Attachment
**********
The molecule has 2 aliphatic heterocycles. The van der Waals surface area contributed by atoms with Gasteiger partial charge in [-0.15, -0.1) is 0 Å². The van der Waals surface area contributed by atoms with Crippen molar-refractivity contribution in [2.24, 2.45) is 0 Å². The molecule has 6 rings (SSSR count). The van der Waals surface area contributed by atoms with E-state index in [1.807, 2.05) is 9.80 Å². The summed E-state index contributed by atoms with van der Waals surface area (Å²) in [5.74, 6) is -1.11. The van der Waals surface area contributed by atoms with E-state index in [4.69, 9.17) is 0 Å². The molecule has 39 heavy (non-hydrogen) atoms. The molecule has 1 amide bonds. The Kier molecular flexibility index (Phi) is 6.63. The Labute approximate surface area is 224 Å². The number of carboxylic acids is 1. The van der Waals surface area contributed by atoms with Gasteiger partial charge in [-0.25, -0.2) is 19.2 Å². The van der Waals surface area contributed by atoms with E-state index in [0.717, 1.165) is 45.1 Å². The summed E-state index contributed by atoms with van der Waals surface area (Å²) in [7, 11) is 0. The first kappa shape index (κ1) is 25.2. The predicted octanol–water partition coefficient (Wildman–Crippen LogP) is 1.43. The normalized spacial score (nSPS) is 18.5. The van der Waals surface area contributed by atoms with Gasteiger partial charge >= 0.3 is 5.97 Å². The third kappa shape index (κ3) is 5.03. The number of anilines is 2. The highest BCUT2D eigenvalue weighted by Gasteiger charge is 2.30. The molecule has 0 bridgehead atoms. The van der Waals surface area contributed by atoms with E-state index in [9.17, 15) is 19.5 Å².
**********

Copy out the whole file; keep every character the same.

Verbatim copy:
The molecule has 2 aliphatic heterocycles. The van der Waals surface area contributed by atoms with Gasteiger partial charge in [-0.15, -0.1) is 0 Å². The van der Waals surface area contributed by atoms with Crippen molar-refractivity contribution in [2.24, 2.45) is 0 Å². The molecule has 6 rings (SSSR count). The van der Waals surface area contributed by atoms with E-state index in [1.807, 2.05) is 9.80 Å². The summed E-state index contributed by atoms with van der Waals surface area (Å²) in [5.74, 6) is -1.11. The van der Waals surface area contributed by atoms with E-state index in [4.69, 9.17) is 0 Å². The molecule has 39 heavy (non-hydrogen) atoms. The molecule has 1 amide bonds. The Kier molecular flexibility index (Phi) is 6.63. The Labute approximate surface area is 224 Å². The number of carboxylic acids is 1. The van der Waals surface area contributed by atoms with Gasteiger partial charge in [-0.25, -0.2) is 19.2 Å². The van der Waals surface area contributed by atoms with E-state index in [0.717, 1.165) is 45.1 Å². The summed E-state index contributed by atoms with van der Waals surface area (Å²) in [7, 11) is 0. The first kappa shape index (κ1) is 25.2. The predicted octanol–water partition coefficient (Wildman–Crippen LogP) is 1.43. The normalized spacial score (nSPS) is 18.5. The van der Waals surface area contributed by atoms with Gasteiger partial charge >= 0.3 is 5.97 Å². The third kappa shape index (κ3) is 5.03. The number of anilines is 2. The highest BCUT2D eigenvalue weighted by Gasteiger charge is 2.30. The molecule has 0 bridgehead atoms. The van der Waals surface area contributed by atoms with E-state index in [9.17, 15) is 19.5 Å².